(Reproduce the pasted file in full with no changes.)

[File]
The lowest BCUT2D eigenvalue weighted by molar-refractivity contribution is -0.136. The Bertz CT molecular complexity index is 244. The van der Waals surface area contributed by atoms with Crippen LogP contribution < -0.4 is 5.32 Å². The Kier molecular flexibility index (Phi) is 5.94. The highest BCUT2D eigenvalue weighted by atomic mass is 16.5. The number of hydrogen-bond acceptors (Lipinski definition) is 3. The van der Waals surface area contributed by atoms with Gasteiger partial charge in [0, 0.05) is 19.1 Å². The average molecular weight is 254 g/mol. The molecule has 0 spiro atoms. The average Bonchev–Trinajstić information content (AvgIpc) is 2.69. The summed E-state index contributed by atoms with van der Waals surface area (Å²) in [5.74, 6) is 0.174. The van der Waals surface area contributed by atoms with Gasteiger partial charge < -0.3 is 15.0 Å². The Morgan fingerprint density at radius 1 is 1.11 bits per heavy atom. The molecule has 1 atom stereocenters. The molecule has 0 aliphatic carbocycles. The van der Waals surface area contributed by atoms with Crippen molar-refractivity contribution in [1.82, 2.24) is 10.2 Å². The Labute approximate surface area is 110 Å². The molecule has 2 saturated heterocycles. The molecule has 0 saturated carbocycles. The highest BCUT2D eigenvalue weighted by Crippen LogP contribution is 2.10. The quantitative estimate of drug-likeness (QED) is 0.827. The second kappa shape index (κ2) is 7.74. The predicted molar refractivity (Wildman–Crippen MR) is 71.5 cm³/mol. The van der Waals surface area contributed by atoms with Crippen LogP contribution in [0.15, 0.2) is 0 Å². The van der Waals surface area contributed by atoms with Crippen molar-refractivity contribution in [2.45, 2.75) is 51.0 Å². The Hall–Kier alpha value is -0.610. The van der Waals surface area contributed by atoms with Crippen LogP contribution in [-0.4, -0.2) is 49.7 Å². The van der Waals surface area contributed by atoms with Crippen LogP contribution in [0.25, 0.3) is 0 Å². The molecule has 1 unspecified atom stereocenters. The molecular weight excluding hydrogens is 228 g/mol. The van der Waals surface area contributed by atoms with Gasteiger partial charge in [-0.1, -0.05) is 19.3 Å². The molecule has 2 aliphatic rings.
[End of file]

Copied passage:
The lowest BCUT2D eigenvalue weighted by molar-refractivity contribution is -0.136. The Bertz CT molecular complexity index is 244. The van der Waals surface area contributed by atoms with Crippen LogP contribution < -0.4 is 5.32 Å². The Kier molecular flexibility index (Phi) is 5.94. The highest BCUT2D eigenvalue weighted by atomic mass is 16.5. The number of hydrogen-bond acceptors (Lipinski definition) is 3. The van der Waals surface area contributed by atoms with Gasteiger partial charge in [0, 0.05) is 19.1 Å². The average molecular weight is 254 g/mol. The molecule has 0 spiro atoms. The average Bonchev–Trinajstić information content (AvgIpc) is 2.69. The summed E-state index contributed by atoms with van der Waals surface area (Å²) in [5.74, 6) is 0.174. The van der Waals surface area contributed by atoms with Gasteiger partial charge < -0.3 is 15.0 Å². The Morgan fingerprint density at radius 1 is 1.11 bits per heavy atom. The molecule has 1 atom stereocenters. The molecule has 0 aliphatic carbocycles. The van der Waals surface area contributed by atoms with Crippen molar-refractivity contribution in [1.82, 2.24) is 10.2 Å². The Labute approximate surface area is 110 Å². The molecule has 2 saturated heterocycles. The molecule has 0 saturated carbocycles. The highest BCUT2D eigenvalue weighted by Crippen LogP contribution is 2.10. The quantitative estimate of drug-likeness (QED) is 0.827. The second kappa shape index (κ2) is 7.74. The predicted molar refractivity (Wildman–Crippen MR) is 71.5 cm³/mol. The van der Waals surface area contributed by atoms with Crippen LogP contribution in [0.15, 0.2) is 0 Å². The van der Waals surface area contributed by atoms with Crippen molar-refractivity contribution in [2.45, 2.75) is 51.0 Å². The Hall–Kier alpha value is -0.610. The van der Waals surface area contributed by atoms with Crippen LogP contribution in [-0.4, -0.2) is 49.7 Å². The van der Waals surface area contributed by atoms with Crippen LogP contribution in [0.25, 0.3) is 0 Å². The molecule has 1 unspecified atom stereocenters. The molecular weight excluding hydrogens is 228 g/mol. The van der Waals surface area contributed by atoms with Gasteiger partial charge in [-0.1, -0.05) is 19.3 Å². The molecule has 2 aliphatic rings.